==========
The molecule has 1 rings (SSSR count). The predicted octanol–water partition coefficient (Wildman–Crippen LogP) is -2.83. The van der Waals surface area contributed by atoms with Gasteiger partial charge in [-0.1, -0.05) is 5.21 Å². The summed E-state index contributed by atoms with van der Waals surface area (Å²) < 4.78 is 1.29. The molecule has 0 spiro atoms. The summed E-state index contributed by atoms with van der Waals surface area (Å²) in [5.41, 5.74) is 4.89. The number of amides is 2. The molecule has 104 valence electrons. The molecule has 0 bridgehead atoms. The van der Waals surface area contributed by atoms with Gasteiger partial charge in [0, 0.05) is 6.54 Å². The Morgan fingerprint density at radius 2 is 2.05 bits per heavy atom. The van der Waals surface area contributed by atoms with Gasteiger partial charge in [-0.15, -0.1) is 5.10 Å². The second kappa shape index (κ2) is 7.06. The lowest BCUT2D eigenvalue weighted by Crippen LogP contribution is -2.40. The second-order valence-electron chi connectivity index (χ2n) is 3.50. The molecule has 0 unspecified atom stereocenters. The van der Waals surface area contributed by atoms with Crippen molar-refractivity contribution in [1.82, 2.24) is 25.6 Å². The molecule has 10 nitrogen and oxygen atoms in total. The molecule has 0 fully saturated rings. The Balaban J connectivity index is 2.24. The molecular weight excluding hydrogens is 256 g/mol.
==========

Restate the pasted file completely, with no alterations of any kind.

The molecule has 1 rings (SSSR count). The predicted octanol–water partition coefficient (Wildman–Crippen LogP) is -2.83. The van der Waals surface area contributed by atoms with Gasteiger partial charge in [-0.1, -0.05) is 5.21 Å². The summed E-state index contributed by atoms with van der Waals surface area (Å²) < 4.78 is 1.29. The molecule has 0 spiro atoms. The summed E-state index contributed by atoms with van der Waals surface area (Å²) in [5.41, 5.74) is 4.89. The number of amides is 2. The molecule has 104 valence electrons. The molecule has 0 bridgehead atoms. The van der Waals surface area contributed by atoms with Gasteiger partial charge in [0, 0.05) is 6.54 Å². The Morgan fingerprint density at radius 2 is 2.05 bits per heavy atom. The van der Waals surface area contributed by atoms with Gasteiger partial charge in [-0.15, -0.1) is 5.10 Å². The second kappa shape index (κ2) is 7.06. The lowest BCUT2D eigenvalue weighted by Crippen LogP contribution is -2.40. The second-order valence-electron chi connectivity index (χ2n) is 3.50. The molecule has 0 unspecified atom stereocenters. The van der Waals surface area contributed by atoms with Crippen molar-refractivity contribution in [1.82, 2.24) is 25.6 Å². The molecule has 10 nitrogen and oxygen atoms in total. The molecule has 0 fully saturated rings. The Balaban J connectivity index is 2.24. The molecular weight excluding hydrogens is 256 g/mol.